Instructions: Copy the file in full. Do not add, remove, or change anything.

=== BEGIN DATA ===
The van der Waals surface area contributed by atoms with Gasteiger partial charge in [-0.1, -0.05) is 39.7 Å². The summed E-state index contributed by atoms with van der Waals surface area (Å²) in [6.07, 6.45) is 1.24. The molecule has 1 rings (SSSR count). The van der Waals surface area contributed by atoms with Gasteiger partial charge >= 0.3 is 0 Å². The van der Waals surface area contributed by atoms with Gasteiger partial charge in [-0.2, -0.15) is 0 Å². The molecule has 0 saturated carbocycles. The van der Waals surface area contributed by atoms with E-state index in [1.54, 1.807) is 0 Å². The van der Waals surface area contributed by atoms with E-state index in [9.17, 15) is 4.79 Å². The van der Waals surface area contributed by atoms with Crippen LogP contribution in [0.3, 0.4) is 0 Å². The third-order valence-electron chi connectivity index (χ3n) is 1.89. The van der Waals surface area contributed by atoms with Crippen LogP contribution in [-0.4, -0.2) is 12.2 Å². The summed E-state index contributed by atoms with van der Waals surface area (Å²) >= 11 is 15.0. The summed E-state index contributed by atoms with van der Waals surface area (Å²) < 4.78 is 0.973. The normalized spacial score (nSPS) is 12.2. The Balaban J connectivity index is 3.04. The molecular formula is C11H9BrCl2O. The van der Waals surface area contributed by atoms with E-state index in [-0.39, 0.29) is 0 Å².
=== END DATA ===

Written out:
The van der Waals surface area contributed by atoms with Gasteiger partial charge in [-0.1, -0.05) is 39.7 Å². The summed E-state index contributed by atoms with van der Waals surface area (Å²) in [6.07, 6.45) is 1.24. The molecule has 1 rings (SSSR count). The van der Waals surface area contributed by atoms with Gasteiger partial charge >= 0.3 is 0 Å². The van der Waals surface area contributed by atoms with Gasteiger partial charge in [-0.2, -0.15) is 0 Å². The molecule has 0 saturated carbocycles. The van der Waals surface area contributed by atoms with E-state index in [1.54, 1.807) is 0 Å². The van der Waals surface area contributed by atoms with E-state index in [9.17, 15) is 4.79 Å². The van der Waals surface area contributed by atoms with Crippen LogP contribution in [0.3, 0.4) is 0 Å². The third-order valence-electron chi connectivity index (χ3n) is 1.89. The van der Waals surface area contributed by atoms with Crippen LogP contribution in [-0.4, -0.2) is 12.2 Å². The summed E-state index contributed by atoms with van der Waals surface area (Å²) >= 11 is 15.0. The summed E-state index contributed by atoms with van der Waals surface area (Å²) < 4.78 is 0.973. The normalized spacial score (nSPS) is 12.2. The Balaban J connectivity index is 3.04. The molecular formula is C11H9BrCl2O. The van der Waals surface area contributed by atoms with E-state index in [-0.39, 0.29) is 0 Å².